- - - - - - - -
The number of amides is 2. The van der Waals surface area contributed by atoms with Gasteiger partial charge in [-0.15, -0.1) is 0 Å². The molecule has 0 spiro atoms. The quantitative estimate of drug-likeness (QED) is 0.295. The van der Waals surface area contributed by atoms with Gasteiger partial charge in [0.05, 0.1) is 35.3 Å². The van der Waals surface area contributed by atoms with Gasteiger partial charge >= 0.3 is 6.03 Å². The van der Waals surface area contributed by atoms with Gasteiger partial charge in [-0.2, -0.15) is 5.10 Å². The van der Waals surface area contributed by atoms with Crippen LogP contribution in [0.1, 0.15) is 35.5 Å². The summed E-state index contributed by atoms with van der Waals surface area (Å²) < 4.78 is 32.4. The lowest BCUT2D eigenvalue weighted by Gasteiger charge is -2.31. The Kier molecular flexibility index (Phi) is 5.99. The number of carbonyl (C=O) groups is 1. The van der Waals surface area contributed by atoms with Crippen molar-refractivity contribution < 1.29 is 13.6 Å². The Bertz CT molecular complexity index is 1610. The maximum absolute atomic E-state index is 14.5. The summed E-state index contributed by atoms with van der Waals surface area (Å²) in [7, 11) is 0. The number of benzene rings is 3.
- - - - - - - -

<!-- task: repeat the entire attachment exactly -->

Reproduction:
The number of amides is 2. The van der Waals surface area contributed by atoms with Gasteiger partial charge in [-0.15, -0.1) is 0 Å². The molecule has 0 spiro atoms. The quantitative estimate of drug-likeness (QED) is 0.295. The van der Waals surface area contributed by atoms with Gasteiger partial charge in [0.05, 0.1) is 35.3 Å². The van der Waals surface area contributed by atoms with Gasteiger partial charge >= 0.3 is 6.03 Å². The van der Waals surface area contributed by atoms with Gasteiger partial charge in [-0.2, -0.15) is 5.10 Å². The van der Waals surface area contributed by atoms with Crippen LogP contribution in [0.1, 0.15) is 35.5 Å². The summed E-state index contributed by atoms with van der Waals surface area (Å²) < 4.78 is 32.4. The lowest BCUT2D eigenvalue weighted by Gasteiger charge is -2.31. The Kier molecular flexibility index (Phi) is 5.99. The number of carbonyl (C=O) groups is 1. The van der Waals surface area contributed by atoms with Crippen molar-refractivity contribution < 1.29 is 13.6 Å². The Bertz CT molecular complexity index is 1610. The maximum absolute atomic E-state index is 14.5. The summed E-state index contributed by atoms with van der Waals surface area (Å²) in [7, 11) is 0. The number of benzene rings is 3.